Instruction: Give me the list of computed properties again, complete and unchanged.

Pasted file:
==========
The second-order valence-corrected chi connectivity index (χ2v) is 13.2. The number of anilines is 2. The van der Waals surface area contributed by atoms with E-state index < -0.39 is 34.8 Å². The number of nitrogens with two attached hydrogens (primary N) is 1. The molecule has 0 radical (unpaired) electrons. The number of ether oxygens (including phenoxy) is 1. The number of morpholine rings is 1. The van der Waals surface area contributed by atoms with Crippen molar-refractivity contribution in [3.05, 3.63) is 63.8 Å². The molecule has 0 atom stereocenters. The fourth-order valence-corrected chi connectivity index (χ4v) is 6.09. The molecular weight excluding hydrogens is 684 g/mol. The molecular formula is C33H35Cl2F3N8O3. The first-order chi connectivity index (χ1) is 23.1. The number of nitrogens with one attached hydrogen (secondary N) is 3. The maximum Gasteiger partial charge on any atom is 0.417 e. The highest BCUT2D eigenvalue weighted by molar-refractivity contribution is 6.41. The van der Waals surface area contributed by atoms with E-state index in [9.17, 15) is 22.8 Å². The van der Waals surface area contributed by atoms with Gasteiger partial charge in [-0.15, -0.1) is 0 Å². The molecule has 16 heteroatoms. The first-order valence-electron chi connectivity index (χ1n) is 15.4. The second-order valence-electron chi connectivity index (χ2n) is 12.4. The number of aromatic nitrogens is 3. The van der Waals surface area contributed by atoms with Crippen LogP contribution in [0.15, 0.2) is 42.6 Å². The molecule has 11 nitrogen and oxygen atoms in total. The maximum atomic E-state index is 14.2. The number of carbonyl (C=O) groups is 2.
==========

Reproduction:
The second-order valence-corrected chi connectivity index (χ2v) is 13.2. The number of anilines is 2. The van der Waals surface area contributed by atoms with E-state index < -0.39 is 34.8 Å². The number of nitrogens with two attached hydrogens (primary N) is 1. The molecule has 0 radical (unpaired) electrons. The number of ether oxygens (including phenoxy) is 1. The number of morpholine rings is 1. The van der Waals surface area contributed by atoms with Crippen molar-refractivity contribution in [3.05, 3.63) is 63.8 Å². The molecule has 0 atom stereocenters. The fourth-order valence-corrected chi connectivity index (χ4v) is 6.09. The molecular weight excluding hydrogens is 684 g/mol. The molecular formula is C33H35Cl2F3N8O3. The first-order chi connectivity index (χ1) is 23.1. The number of nitrogens with one attached hydrogen (secondary N) is 3. The maximum Gasteiger partial charge on any atom is 0.417 e. The highest BCUT2D eigenvalue weighted by molar-refractivity contribution is 6.41. The van der Waals surface area contributed by atoms with E-state index in [9.17, 15) is 22.8 Å². The van der Waals surface area contributed by atoms with Gasteiger partial charge in [-0.15, -0.1) is 0 Å². The molecule has 16 heteroatoms. The first-order valence-electron chi connectivity index (χ1n) is 15.4. The second-order valence-electron chi connectivity index (χ2n) is 12.4. The number of aromatic nitrogens is 3. The van der Waals surface area contributed by atoms with Crippen LogP contribution in [0.15, 0.2) is 42.6 Å². The molecule has 11 nitrogen and oxygen atoms in total. The maximum atomic E-state index is 14.2. The number of carbonyl (C=O) groups is 2.